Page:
Baseline 7: The last baseline designed specifically for forward-fit into new construction ships, it represented a full conversion to commercial computers, i.e., the complete transfer to COTS processing. The baseline added the Tomahawk fire control system upgrade and Theater Wide BMD to Burke-class destroyers (DDGs 91-112). The introduction of the third-generation SPY-1D(V) radar provided major performance enhancements against stealth threats and all threats in the littoral environments. Baseline 7 DDGs had the capability for network-centric operations: they were enabled to employ the so-called Tactical Tomahawk that was reprogrammable in-flight, e.g., for use against ships and mobile land-attack targets.
Baseline 8: Brought COTS and open architecture to Baseline 2 equipped Aegis cruisers. The baseline captured tailored upgrades from new construction Baseline 7.1R destroyers (DDG 103-112), bringing the seven cruisers greater capacity for technical data collection and enhanced area air warfare and CEC.
Baseline 9: The latest version of the long-running and highly successful Aegis upgrade process, this baseline will bring significant improvements to the Fleet in several key respects. The new baseline brings radical changes to the software environment creating a true open-architecture computing framework. Common source code shared among Baseline 9 variants enhances software development, maintenance and re-use, boosting the capability to support combat system interoperability improvements and enhanced capacity and functionality.
Major Warfighting Improvements
Baseline 9 will deliver three major warfighting capability improvements. These are: the Naval Integrated Fire Control-Counter Air (NIFC-CA), Integrated Air and Missile Defense and Enhanced Ballistic Missile Defense.
The NIFC-CA capability for Baseline 9 cruisers and destroyers provides integrated fire control for theater air and anti-ship cruise missile defense, greatly expanding the over-the-horizon air warfare battle space for surface combatants by enabling third-party targeting of threats and use of “smart” missiles. NIFC-CA is valuable since it will allow greater performance of the Aegis radar over land and in the congested littorals where radar signals can be degraded given the topography and other local conditions. NIFC-CA allows Aegis to conduct over-the-horizon targeting using Standard anti-air missiles against targets based on data and other information received via the CEC net from off-board sensors such as enhanced E-2D Hawkeye aircraft.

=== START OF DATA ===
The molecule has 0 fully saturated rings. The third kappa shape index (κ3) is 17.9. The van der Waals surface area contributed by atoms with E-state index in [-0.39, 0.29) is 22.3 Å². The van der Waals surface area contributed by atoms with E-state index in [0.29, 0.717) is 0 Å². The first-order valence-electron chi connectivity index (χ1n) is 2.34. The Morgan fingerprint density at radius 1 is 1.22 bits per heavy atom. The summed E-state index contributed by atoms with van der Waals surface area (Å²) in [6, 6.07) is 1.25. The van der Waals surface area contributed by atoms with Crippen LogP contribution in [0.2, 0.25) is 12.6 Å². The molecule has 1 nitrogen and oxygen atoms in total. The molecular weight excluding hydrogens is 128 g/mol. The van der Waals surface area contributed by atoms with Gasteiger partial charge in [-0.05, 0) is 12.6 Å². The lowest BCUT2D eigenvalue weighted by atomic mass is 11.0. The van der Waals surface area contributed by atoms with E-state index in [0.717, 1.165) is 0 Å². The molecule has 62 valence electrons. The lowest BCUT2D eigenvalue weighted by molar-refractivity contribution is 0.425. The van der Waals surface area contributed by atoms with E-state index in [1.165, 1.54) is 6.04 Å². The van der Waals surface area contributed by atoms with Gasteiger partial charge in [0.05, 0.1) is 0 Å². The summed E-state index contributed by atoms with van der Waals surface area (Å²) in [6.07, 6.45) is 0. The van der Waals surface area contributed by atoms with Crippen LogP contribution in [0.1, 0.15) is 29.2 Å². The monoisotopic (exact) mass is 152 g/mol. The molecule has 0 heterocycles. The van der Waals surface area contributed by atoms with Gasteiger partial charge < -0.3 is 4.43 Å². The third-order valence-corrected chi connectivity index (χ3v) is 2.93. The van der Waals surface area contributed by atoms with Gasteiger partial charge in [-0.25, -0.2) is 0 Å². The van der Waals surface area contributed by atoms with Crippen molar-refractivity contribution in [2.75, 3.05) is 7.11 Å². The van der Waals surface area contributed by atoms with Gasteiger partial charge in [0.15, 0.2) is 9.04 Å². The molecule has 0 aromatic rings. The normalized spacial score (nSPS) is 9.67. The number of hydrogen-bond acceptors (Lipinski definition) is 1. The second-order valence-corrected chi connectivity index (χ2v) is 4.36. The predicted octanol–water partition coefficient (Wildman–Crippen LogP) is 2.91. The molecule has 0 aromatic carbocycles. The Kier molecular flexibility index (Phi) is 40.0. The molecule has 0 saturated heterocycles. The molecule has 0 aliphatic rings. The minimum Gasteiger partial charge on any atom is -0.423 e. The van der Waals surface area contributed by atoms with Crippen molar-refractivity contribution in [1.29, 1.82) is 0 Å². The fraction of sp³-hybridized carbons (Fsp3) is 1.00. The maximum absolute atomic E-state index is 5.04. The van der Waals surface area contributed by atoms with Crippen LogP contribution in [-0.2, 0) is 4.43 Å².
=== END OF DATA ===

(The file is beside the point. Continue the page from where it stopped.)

IAMD brings the Fleet a more comprehensive capability to conduct ship self-defense, area air defense and ballistic missile defense missions at the same time. A core Navy mission driving capabilities for mobile, persistent, multi-mission Surface Forces, IAMD enables Aegis-equipped ships to optimize shipboard radar resources rather than forcing the radar to devote its energy to only one mission at a time. This full-up capability in all air- and missile-defense domains represents another major advance in the continuously evolving AWS capabilities against emerging threats. The Aegis SPY-1D radar uses the new Multi-Mission Signal Processor (MMSP) software package that is the centerpiece of IAMD. The MMSP integrates signal-processing inputs from the combat system’s BMD signal processor and the legacy Aegis signal processor for the radar. Prior to MMSP a ship had to devote the bulk of her radar’s power resources to tracking the more demanding BMD threat with a corresponding diminution to the air defense mission.
Enhanced BMD comes with Baseline 9’s open architecture environment that will provide both a launch-on remote (LoR) and engage-on-remote (EoR) capability for Aegis where the interceptor missile uses tracking data provided from remote, off-board (land, sea, airborne and space-based) sensors to launch against and to destroy missile threats. Previous baselines have progressively expanded the LoR capability for Aegis BMD “shooters” to launch missile interceptors earlier in the target missile’s trajectory. Baseline 9’s open architecture will accommodate the Aegis BMD 5.1 system software upgrade to enable an engage-on-remote capability that advances launch-on-remote by providing an organic track to the interceptor missile late in its flight. To the extent that LoR and EoR can provide enhanced capability to the Block IA, IB and IIA versions of the Standard missile—supported by a netted sensor framework—they have the potential to provide BMD to strike group and homeland defense missions.
Ultimately, EoR will enable the shooter to complete the intercept. LoR and EoR thus add to layered defense, a critical capability for the successful intercept of longer-range and fast-flying missiles. When launch-on-remote and engage-on-remote become operational, the Aegis system can reach further into the joint and combined arenas. For example, Aegis open architecture provided by the Aegis BMD 5.0 family of system software upgrades will make it easier for allies and partners to integrate new weapon systems and sensors into their Aegis systems. This enhanced network integration will legitimize the concept of “any sensor, any shooter” to extend the battlespace and defended area.
Past Being Prologue…
Aegis has enjoyed a remarkable history in the U.S. Navy—as well as several foreign navies––and with the deployment of the new Baseline 9 version, and most likely other upgrades coming, there is no final chapter yet to be written for this workhorse capability. Aegis has truly evolved from the “Shield of the Fleet” to the Fleet’s “Central Nervous System” and more. A system originally designed to launch surface-to-air missiles against air-breathing bombers and cruise missiles has evolved into a networked combat system that can target land-launched ballistic missiles and even satellites in space—and destroy them. While its roots are traceable to the Cold War, Aegis is firmly focused on overcoming the challenges and threats the U.S. Navy faces in tomorrow’s murky and increasingly dangerous future.
Robert Holzer is senior national security manager with Gryphon Technologies’ TeamBlue National Security Programs group. Dr. Truver is TeamBlue’s director.
(1) Rear Adm. J.T. Hood, USN (Ret.), “The Aegis Movement—A Project Office Perspective,” Naval Engineers Journal: The Story of Aegis, Special Edition (2009/Vol. 121 No. 3), p. 194.
(2) Robert E. Gray and Troy S. Kimmel, “The Aegis Movement,” The Story of Aegis, op.cit., p. 41.